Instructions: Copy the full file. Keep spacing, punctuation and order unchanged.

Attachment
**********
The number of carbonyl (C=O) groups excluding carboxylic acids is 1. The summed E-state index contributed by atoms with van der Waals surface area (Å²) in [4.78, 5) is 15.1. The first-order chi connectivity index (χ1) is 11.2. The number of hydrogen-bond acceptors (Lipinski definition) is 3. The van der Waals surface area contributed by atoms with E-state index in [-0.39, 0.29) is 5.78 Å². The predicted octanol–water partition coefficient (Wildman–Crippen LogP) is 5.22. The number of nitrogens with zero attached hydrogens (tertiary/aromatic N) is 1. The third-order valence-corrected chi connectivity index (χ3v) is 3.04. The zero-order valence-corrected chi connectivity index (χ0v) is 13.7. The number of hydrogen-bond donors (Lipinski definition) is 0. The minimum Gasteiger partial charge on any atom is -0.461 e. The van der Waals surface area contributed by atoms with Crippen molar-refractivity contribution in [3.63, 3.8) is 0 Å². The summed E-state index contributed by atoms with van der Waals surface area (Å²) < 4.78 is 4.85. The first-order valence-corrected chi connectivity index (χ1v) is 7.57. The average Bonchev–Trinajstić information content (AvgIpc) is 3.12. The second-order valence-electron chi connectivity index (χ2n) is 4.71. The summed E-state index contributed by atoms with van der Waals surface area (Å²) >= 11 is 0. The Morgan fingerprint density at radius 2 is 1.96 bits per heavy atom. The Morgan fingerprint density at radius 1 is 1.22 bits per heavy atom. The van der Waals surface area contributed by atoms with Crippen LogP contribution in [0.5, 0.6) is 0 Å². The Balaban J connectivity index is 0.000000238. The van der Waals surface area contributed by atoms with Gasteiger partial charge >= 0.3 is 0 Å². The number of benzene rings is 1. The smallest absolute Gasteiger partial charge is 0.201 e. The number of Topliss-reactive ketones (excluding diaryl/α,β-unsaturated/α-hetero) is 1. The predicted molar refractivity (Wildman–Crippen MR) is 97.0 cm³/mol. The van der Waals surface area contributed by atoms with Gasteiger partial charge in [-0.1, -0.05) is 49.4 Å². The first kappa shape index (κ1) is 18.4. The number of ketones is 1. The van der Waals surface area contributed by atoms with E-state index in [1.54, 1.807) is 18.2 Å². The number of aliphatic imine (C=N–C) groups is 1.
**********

The number of carbonyl (C=O) groups excluding carboxylic acids is 1. The summed E-state index contributed by atoms with van der Waals surface area (Å²) in [4.78, 5) is 15.1. The first-order chi connectivity index (χ1) is 11.2. The number of hydrogen-bond acceptors (Lipinski definition) is 3. The van der Waals surface area contributed by atoms with E-state index in [-0.39, 0.29) is 5.78 Å². The predicted octanol–water partition coefficient (Wildman–Crippen LogP) is 5.22. The number of nitrogens with zero attached hydrogens (tertiary/aromatic N) is 1. The third-order valence-corrected chi connectivity index (χ3v) is 3.04. The zero-order valence-corrected chi connectivity index (χ0v) is 13.7. The number of hydrogen-bond donors (Lipinski definition) is 0. The minimum Gasteiger partial charge on any atom is -0.461 e. The van der Waals surface area contributed by atoms with Crippen molar-refractivity contribution in [3.63, 3.8) is 0 Å². The summed E-state index contributed by atoms with van der Waals surface area (Å²) < 4.78 is 4.85. The first-order valence-corrected chi connectivity index (χ1v) is 7.57. The average Bonchev–Trinajstić information content (AvgIpc) is 3.12. The second-order valence-electron chi connectivity index (χ2n) is 4.71. The summed E-state index contributed by atoms with van der Waals surface area (Å²) >= 11 is 0. The Morgan fingerprint density at radius 2 is 1.96 bits per heavy atom. The Morgan fingerprint density at radius 1 is 1.22 bits per heavy atom. The van der Waals surface area contributed by atoms with Crippen LogP contribution in [0.5, 0.6) is 0 Å². The Balaban J connectivity index is 0.000000238. The van der Waals surface area contributed by atoms with Gasteiger partial charge >= 0.3 is 0 Å². The number of benzene rings is 1. The smallest absolute Gasteiger partial charge is 0.201 e. The number of Topliss-reactive ketones (excluding diaryl/α,β-unsaturated/α-hetero) is 1. The predicted molar refractivity (Wildman–Crippen MR) is 97.0 cm³/mol. The van der Waals surface area contributed by atoms with Gasteiger partial charge in [-0.1, -0.05) is 49.4 Å². The first kappa shape index (κ1) is 18.4. The number of ketones is 1. The van der Waals surface area contributed by atoms with E-state index in [1.54, 1.807) is 18.2 Å². The number of aliphatic imine (C=N–C) groups is 1.